(c) Model record keeping logs may be obtained from the board. While an entity is not required to use these forms, the board provides them as guidance for participating entities as models of an acceptable record keeping mechanism.
(d) Access to records. Records shall be made available for review to the board, board personnel, and other entities as may be determined by the board.
(e) In instances where an entity that runs a Take Back Program is capable of maintaining records in an electronic format, including any logs, receipts, or other records that might be required under this document, those records may be maintained in an electronic format. However, if maintained electronically, those records must be accessible, readily retrievable, secure (similar to how other pharmacy records are maintained), be backed up in the event of disaster, and available for board inspection upon request. This SECTION is intended to apply to all aspects of this document.
(f) Record retention requirements. Entities that engage in Take Back Programs are required to maintain the relevant records for a period of two (2) years from the date of destruction or delivery/shipment to the party responsible for destruction.
SECTION 5. Requirement for destruction:
(1) Drugs collected by a Take Back Program being implemented under this document are required to be destroyed and may not be resold, reused, redistributed, or otherwise interfered with in any way that might present an opportunity for harm, misuse, or diversion.
(2) Required time period for destruction. The frequency of drug destruction can be determined by the entity that runs the Take Back Programs as determined by need and volume, but destruction must occur at least on a quarterly basis to ensure drugs are not stored indefinitely and do not pose a threat to public health and safety.
(3) Acceptable methods of destruction. Entities that run Take Back Programs must use a means of destruction that results in incineration of the drugs ensuring that those destroyed drugs do not pose a risk to public health and safety and ensure that the drugs or drug remains do not pose an unacceptable level of risk or harm to water systems or landfills. Entities that run Take Back Programs that utilize their own means to destroy collected drugs must be able to evidence that their incinerator or destruction method is capable of safely destroying drugs and rendering them harmless to the public.
(4) Entities that do not destroy the collected drugs on-site or within their own company must have a contract in place with a vendor that will manage the destruction. Such contract must include documented policies and procedures that address destruction. Those policies and procedures must at least include a discussion of the transportation, security, and destruction means which would otherwise comply with section 1. A system of receipt and/or logs that evidence each destruction, the total weight of the drugs destroyed (not quantity or type), and the date it occurred must be included as a part of this contract.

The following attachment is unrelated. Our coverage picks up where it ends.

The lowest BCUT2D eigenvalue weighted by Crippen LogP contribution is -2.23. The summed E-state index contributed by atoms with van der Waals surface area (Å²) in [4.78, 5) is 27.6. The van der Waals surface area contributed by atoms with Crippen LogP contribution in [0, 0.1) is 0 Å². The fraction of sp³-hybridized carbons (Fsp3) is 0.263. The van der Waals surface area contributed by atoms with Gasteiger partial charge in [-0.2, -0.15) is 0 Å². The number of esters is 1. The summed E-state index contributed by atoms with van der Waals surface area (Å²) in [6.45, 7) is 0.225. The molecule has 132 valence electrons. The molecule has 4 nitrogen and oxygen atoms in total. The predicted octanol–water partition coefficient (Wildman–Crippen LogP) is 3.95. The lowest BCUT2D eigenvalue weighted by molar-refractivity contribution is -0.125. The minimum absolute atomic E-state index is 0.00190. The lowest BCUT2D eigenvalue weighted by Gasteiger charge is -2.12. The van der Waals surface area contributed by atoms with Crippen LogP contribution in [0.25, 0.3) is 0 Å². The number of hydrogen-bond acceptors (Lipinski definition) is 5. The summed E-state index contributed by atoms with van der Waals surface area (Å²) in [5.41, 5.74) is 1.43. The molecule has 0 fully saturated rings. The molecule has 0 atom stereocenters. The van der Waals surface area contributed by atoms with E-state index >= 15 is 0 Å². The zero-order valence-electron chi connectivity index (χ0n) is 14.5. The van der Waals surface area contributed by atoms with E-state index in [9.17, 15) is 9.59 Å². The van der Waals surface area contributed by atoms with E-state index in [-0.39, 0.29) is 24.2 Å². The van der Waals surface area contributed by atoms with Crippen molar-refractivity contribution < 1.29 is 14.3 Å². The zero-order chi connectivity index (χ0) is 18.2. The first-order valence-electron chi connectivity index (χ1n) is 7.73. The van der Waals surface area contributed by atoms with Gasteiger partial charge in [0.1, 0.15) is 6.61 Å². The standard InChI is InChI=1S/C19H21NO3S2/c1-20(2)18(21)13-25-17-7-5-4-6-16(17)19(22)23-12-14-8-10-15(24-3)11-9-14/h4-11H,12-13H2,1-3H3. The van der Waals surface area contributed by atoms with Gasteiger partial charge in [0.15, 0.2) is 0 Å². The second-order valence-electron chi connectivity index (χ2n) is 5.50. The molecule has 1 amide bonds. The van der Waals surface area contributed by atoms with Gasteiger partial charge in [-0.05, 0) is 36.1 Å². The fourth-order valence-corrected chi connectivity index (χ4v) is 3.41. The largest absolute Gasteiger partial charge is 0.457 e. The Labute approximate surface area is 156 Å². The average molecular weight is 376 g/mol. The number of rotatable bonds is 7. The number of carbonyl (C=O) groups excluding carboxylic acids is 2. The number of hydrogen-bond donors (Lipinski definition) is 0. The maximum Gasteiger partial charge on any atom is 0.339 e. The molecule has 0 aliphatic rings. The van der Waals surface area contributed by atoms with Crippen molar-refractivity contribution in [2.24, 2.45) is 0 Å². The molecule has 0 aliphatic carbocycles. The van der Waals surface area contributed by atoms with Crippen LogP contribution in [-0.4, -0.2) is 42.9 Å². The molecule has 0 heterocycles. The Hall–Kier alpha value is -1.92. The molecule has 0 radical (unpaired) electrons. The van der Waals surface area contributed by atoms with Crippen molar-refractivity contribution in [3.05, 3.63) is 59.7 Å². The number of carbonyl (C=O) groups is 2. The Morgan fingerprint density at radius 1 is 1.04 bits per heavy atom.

(5) Entities that wish to utilize a different method of destruction not otherwise listed or discussed above, may petition the board to approve another documented and proven destruction process. Such process must include documented policies and procedures that at least address the following issues:
(A) public health and safety;
(B) diversion; and
(C) environmental hazards.
SECTION 6. Privacy protocols and safeguards:
(2) If an entity running a Take Back Program contracts with vendors to assist in accomplishing components of their programs, the entities shall ensure that privacy rights are protected and addressed in their contract with appropriate indemnification and liability provisions to ensure that those privacy rights are protected.
(3) Requirement to establish privacy protocols and policies. An entity that runs a Take Back Program shall be responsible for providing documented policies and procedures that outline how they protect patient privacy consistent with state and federal laws. This policy shall be documented and be a part of the larger set of policies and procedures made available for board inspection.
(4) An entity shall provide privacy training to all staff involved with a Take Back Program and have documentation of said training available for board inspection.
(A) pamphlets or leaflets that describe the policy available to the public upon request;
(B) a notice posted on the box or device where the drugs are collected; or
(C) a notice posted in the area where take back occurs and is reasonably accessible to view by patients and other consumers.
SECTION 7. Security standards:
(1) Requirement for a storage device or drug return receptacle. An acceptable storage device or drug return receptacle will meet the following criteria:
(A) does not allow for the removal of contents except by authorized personnel;
(B) is secured in a manner that will only allow authorized personnel to remove the contents of the container; and
(C) utilizes a design that is tamper resistant and will not represent a risk to patient or customer safety.
(2) Proper location of storage device or drug return receptacle. If the storage device is movable, the device and/or receptacle must be located in the pharmacy department and must be capable of being monitored by whatever security features or personnel that pharmacy department utilizes.
(3) If the storage device is stationary and secure, than the device and/or receptacle may be located anywhere in the interior of the building housing the pharmacy, but only personnel included within this document and as provided for in the policies and procedures of the entity running the Take Back Program may have access to that storage device or receptacle.
(4) Secure method of drop-off. It is not required that licensed personnel physically facilitate the placement of the drugs by the patient or customer into the storage device or receptacle. If done by the patient into a secure device, then no other involvement or documentation need occur. If pharmacy staff is involved in assisting with the drop-off and collection of drugs, the personnel involved (one (1) of which shall be licensed) will witness and document that the drop-off and placement of the drugs into the storage device or receptacle occurred. All that needs to be included in this acknowledgement and documentation is the date and time the drop-off occurred, the names of the personnel that facilitated and witnessed the drop-off, and that the drugs were placed into the appropriate storage device and receptacle for destruction. (The board does not intend that this documentation include the name of the patient, the drugs accepted, or any physical count or inventory of the product.)